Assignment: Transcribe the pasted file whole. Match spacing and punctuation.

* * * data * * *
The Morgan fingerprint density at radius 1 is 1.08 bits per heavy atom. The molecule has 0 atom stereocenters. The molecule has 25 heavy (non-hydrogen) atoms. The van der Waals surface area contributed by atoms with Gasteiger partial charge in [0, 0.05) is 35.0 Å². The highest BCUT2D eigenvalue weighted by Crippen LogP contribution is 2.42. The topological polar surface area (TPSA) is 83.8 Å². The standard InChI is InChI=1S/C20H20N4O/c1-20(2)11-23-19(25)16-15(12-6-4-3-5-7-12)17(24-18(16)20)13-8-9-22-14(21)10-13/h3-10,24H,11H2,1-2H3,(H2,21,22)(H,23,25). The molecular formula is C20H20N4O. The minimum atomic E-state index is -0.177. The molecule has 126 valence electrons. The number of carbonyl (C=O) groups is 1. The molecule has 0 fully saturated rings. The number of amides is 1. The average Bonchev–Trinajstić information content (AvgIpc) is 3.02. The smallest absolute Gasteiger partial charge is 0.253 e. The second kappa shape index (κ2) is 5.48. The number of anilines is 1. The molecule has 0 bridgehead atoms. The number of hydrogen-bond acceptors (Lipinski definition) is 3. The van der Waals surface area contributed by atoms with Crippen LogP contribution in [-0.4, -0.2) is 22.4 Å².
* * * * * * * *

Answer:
The Morgan fingerprint density at radius 1 is 1.08 bits per heavy atom. The molecule has 0 atom stereocenters. The molecule has 25 heavy (non-hydrogen) atoms. The van der Waals surface area contributed by atoms with Gasteiger partial charge in [0, 0.05) is 35.0 Å². The highest BCUT2D eigenvalue weighted by Crippen LogP contribution is 2.42. The topological polar surface area (TPSA) is 83.8 Å². The standard InChI is InChI=1S/C20H20N4O/c1-20(2)11-23-19(25)16-15(12-6-4-3-5-7-12)17(24-18(16)20)13-8-9-22-14(21)10-13/h3-10,24H,11H2,1-2H3,(H2,21,22)(H,23,25). The molecular formula is C20H20N4O. The minimum atomic E-state index is -0.177. The molecule has 126 valence electrons. The number of carbonyl (C=O) groups is 1. The molecule has 0 fully saturated rings. The number of amides is 1. The average Bonchev–Trinajstić information content (AvgIpc) is 3.02. The smallest absolute Gasteiger partial charge is 0.253 e. The second kappa shape index (κ2) is 5.48. The number of anilines is 1. The molecule has 0 bridgehead atoms. The number of hydrogen-bond acceptors (Lipinski definition) is 3. The van der Waals surface area contributed by atoms with Crippen LogP contribution in [-0.4, -0.2) is 22.4 Å².